Individual, face-to-face interviews with candidates should be conducted before a final psychological report is submitted.
A semi-structured, job-related interview format should be employed with all candidates.
Interviews should be scheduled to allow for sufficient time to cover appropriate background and test results verification.
Public safety agency administrators directly involved in making employment decisions should be provided with written reports. These reports should evaluate the suitability of the candidate for the position based upon an analysis of all psychological material including test data and interview results. Reports to the agency should contain a rating and/or recommendation for employment based upon the results of the screening, justification for the recommendation and/or rating, and any reservations that the psychologist might have regarding the validity or reliability of the results.
While a clinical assessment of overall psychological suitability and stability may be made, clinical diagnoses or psychiatric labeling of candidates should be avoided when the goal of the assessment is to identify candidates whose psychological traits may adversely affect specific job performance. In all cases, the screening should be focused on an individual candidate’s ability to perform the essential functions of the position under consideration.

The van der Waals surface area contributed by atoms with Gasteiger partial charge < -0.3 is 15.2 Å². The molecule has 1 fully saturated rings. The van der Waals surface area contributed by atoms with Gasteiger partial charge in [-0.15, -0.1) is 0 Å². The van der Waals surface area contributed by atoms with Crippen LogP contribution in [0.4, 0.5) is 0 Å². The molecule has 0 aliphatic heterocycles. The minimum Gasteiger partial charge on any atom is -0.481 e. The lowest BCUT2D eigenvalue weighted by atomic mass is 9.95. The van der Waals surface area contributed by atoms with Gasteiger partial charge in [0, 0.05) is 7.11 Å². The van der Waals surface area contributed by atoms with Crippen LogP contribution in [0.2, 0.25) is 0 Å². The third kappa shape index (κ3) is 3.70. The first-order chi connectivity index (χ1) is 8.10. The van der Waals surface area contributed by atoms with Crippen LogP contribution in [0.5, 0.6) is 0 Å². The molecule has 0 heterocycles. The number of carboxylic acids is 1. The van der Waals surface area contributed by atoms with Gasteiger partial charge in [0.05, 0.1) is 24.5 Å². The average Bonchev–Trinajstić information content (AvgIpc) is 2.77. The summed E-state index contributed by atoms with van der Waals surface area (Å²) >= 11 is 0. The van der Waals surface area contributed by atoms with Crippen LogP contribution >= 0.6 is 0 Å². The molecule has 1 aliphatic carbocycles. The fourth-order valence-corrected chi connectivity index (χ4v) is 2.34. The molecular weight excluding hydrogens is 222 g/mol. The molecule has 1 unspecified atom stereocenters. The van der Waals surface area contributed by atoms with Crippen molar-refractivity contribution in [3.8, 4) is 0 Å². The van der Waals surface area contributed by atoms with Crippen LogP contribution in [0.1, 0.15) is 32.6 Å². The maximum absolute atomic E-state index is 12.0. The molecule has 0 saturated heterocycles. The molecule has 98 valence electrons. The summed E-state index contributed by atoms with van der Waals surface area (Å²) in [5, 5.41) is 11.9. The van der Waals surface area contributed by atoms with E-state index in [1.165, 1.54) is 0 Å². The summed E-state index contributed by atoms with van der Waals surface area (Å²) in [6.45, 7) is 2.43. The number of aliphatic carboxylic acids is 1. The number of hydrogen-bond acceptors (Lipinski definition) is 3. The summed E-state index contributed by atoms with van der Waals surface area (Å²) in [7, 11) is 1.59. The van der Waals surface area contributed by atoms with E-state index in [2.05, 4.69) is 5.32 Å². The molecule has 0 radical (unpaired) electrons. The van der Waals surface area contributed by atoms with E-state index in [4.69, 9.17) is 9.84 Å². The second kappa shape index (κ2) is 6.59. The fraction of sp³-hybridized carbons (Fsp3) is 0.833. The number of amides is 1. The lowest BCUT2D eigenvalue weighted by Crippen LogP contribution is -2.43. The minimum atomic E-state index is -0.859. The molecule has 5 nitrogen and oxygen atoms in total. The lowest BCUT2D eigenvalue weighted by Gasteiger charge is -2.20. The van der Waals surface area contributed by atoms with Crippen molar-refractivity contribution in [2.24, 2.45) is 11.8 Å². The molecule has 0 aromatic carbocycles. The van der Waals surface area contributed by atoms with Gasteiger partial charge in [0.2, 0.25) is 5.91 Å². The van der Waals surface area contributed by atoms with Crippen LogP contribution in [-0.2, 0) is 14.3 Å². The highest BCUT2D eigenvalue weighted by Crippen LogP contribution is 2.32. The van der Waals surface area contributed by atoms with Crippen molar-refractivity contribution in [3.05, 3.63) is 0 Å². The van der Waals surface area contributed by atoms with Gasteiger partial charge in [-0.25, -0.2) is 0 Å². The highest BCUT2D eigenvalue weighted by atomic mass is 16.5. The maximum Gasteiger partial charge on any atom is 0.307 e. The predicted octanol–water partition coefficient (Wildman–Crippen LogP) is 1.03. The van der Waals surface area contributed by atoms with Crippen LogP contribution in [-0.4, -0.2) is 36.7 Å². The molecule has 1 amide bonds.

Specific cut-off scores should be avoided, unless there is clear statistical evidence that such scores are valid and have been cross-validated in research studies by the test developer or in the agency where they will be used. If cut-off scores are used, the report should acknowledge their use and the basis for using the specific cut-off level. Conclusions concerning a candidate’s qualifications should be based on consistencies across data sources rather than on a single source.
Clear disclaimers should be made so that reports evaluating current emotional and behavioral traits or suitability for a public safety position will not be deemed valid after a specific period of time.
Care should be taken when using pre-employment test results for purposes other than making pre-employment decisions and for monitoring the candidate during the probationary period. Follow-up research may be conducted with agency approval and where individual identities are protected. Pre-employment reports should not be used for positions not expressly considered by the psychologist at the time of the evaluation.
Continuing collaborative efforts by the hiring agency and evaluating psychologist should be made to validate final suitability ratings using behavioral criteria measures.
Each agency should maintain adverse impact analyses in order to detect any discriminatory patterns of the psychological screening program.
Psychologists should be prepared to defend their procedures, conclusions, and commendations if a decision based, even in part, on psychological results is challenged.